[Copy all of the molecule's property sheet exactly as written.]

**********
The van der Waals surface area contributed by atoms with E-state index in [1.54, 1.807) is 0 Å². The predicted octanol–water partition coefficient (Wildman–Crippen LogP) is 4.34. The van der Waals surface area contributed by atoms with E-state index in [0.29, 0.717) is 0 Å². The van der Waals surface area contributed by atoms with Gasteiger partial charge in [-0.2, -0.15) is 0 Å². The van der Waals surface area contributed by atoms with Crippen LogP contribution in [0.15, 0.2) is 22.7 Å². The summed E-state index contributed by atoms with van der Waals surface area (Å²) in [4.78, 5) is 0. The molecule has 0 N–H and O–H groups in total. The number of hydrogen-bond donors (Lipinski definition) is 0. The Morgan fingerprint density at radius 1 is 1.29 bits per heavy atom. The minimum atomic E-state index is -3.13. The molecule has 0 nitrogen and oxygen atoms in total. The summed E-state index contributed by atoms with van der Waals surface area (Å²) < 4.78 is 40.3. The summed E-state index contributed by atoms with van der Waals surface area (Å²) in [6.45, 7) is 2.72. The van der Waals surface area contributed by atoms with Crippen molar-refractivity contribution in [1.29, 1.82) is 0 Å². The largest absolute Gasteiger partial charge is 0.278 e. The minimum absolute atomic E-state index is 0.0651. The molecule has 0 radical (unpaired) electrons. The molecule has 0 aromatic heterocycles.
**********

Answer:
The van der Waals surface area contributed by atoms with E-state index in [1.54, 1.807) is 0 Å². The predicted octanol–water partition coefficient (Wildman–Crippen LogP) is 4.34. The van der Waals surface area contributed by atoms with E-state index in [0.29, 0.717) is 0 Å². The van der Waals surface area contributed by atoms with Gasteiger partial charge in [-0.2, -0.15) is 0 Å². The van der Waals surface area contributed by atoms with Crippen LogP contribution in [0.15, 0.2) is 22.7 Å². The summed E-state index contributed by atoms with van der Waals surface area (Å²) in [4.78, 5) is 0. The molecule has 0 N–H and O–H groups in total. The number of hydrogen-bond donors (Lipinski definition) is 0. The Morgan fingerprint density at radius 1 is 1.29 bits per heavy atom. The minimum atomic E-state index is -3.13. The molecule has 0 nitrogen and oxygen atoms in total. The summed E-state index contributed by atoms with van der Waals surface area (Å²) < 4.78 is 40.3. The summed E-state index contributed by atoms with van der Waals surface area (Å²) in [6.45, 7) is 2.72. The van der Waals surface area contributed by atoms with Crippen molar-refractivity contribution in [1.29, 1.82) is 0 Å². The largest absolute Gasteiger partial charge is 0.278 e. The minimum absolute atomic E-state index is 0.0651. The molecule has 0 radical (unpaired) electrons. The molecule has 0 aromatic heterocycles.